Bobby Monacella, the co-leader of Mothers Out Front Fairfax and the mother of two kids attending the county’s public schools, told the attendees that electric buses seem like a “no brainer.”

“They are safer. They’re healthier. They are less expensive to expensive to operate. The maintenance is much less. The cost of electricity versus diesel is much less,” Monacella said.

She added that the push for electric school buses needs to start now because of the life cycle of diesel school buses.

“It made us realize we simply can’t buy one more diesel school bus because it lasts us 15 years and with the cost of fuel emissions, our kids’ future can’t wait for that,” she said.

Since electric school buses don’t have an engine, muffler or alternator that requires tune-ups, the lifetime fuel and maintenance savings over diesel buses total $170,000, according to a Mothers Out Front Fairfax press release.

Some places around the country have already made the switch from diesel to electric school fleets, including schools in California and New York.

Fairfax County Public Schools (FCPS) runs one of the largest school bus fleets in the U.S. with more than 1,600 buses.

Karl Frisch, the Democratic candidate for the Providence District seat on the FCPS School Board, said that a switch to electric buses would attract companies, further diversifying businesses in the county.

Pat Hynes, who represents the Hunter Mill District on the school board, told Tysons Reporter that the cost of switching to electric buses is the main challenge facing the school board.

“I think it really comes down to the upfront cost not only for the buses, which are three times more expensive than the diesel buses, there’s also an investment that has to made in the infrastructure,” Hynes said, adding that the buses would need chargers.

Hynes said that “it’s a win, win, win” if the local government partners with the state government and also the local utility company to help defray the upfront costs.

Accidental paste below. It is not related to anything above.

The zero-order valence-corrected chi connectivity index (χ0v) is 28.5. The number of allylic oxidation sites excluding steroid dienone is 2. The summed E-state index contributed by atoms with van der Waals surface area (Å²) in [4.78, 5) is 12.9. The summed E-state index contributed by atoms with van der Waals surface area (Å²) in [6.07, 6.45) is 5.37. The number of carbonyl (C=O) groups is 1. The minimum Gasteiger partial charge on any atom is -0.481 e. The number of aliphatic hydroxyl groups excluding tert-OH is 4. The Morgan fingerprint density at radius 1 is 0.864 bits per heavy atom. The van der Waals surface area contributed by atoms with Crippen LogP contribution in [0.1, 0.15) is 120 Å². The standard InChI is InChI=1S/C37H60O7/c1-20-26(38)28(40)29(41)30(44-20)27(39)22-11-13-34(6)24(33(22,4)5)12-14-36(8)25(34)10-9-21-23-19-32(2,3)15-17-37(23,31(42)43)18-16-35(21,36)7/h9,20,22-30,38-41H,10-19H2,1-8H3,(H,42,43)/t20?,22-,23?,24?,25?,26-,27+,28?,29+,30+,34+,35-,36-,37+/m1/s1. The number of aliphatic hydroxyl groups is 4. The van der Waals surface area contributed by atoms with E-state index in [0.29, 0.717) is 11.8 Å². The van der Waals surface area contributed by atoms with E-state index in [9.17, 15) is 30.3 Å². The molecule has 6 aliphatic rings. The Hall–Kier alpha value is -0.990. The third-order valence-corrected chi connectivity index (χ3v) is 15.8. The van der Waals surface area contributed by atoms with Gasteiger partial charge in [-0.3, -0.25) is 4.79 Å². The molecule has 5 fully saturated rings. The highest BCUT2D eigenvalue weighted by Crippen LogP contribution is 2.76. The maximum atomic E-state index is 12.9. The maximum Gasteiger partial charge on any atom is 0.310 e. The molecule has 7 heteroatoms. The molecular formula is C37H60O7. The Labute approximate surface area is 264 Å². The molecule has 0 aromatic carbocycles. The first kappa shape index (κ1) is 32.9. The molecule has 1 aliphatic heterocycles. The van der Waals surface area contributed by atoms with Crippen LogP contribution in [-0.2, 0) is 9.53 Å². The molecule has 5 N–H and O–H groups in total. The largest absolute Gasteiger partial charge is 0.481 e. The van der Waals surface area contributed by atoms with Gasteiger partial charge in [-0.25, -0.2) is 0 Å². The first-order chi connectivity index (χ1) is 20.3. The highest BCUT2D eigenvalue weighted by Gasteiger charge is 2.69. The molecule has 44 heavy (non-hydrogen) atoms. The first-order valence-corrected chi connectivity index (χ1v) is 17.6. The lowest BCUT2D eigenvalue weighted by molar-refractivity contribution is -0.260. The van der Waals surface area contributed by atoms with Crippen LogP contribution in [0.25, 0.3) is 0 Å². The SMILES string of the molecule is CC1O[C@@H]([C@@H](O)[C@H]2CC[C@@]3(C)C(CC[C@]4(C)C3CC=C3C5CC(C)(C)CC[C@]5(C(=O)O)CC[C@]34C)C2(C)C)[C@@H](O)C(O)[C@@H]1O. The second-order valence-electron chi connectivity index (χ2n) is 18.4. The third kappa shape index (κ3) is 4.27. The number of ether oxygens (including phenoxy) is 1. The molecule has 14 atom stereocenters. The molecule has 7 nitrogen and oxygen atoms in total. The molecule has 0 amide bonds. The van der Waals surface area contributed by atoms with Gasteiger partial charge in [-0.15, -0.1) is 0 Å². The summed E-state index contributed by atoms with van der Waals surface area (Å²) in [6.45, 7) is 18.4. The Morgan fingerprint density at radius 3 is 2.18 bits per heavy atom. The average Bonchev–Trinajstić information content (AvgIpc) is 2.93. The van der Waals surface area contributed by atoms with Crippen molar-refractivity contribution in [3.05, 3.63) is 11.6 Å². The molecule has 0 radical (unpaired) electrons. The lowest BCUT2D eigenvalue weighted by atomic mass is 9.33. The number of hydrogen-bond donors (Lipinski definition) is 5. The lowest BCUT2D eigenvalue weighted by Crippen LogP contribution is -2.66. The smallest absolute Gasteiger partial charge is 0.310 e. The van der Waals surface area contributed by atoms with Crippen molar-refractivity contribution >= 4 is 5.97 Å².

Overall, Hynes said she thinks the school board will support the campaign as long as the electric buses aren’t more expensive than diesel-fueled ones in the long term.

“Every statement that the board has made in the last couple years in favor of taking some leadership on climate change has been supported almost unanimously,” Hynes said.

The school board and the Fairfax County Board of Supervisors also jointly formed the Joint Environmental Task Force to lead on climate action, Hynes said, adding that the task force will hold its inaugural meeting on Sept. 3 at the Mason District Government Center (6507 Columbia Pike).

“That is where policy will begin for both boards — the school board and the county board,” she said.

Del. Mark Keam (D-35th District) said that the conversation about electric buses should be broadened beyond talking about the environment.

“This isn’t about Julie taking care of her daughter or me taking care of my kids… It’s about Mother Earth suffering,” Keam said. “That’s why I think this conversation should start and end with the bigger picture of climate change and where we are with this crisis.”

At the end of the campaign launch, the group urged attendees to sign a petition urging the school board to buy a test bus in 2020 and request a small number of electric buses by 2021.

The group aims to replace FCPS buses with electric ones by 2024.

“When moms get involved, things happen,” Keam said to cheers.

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Ahead of the new school year starting next week, Fairfax County Public Schools debuted a new partnership with an app that will help parents track when the school bus will arrive.

After a pilot program, the FCPS Office of Transportation Services announced FCPS will offer the “Here Comes the Bus” app for the 2019-2020 school year yesterday (Monday).

“[The app] uses HTTPS like a bank or online store, making all communications between a device and the site are encrypted and secure,” according to FCPS, adding that the app uses GPS to track the locations of the buses.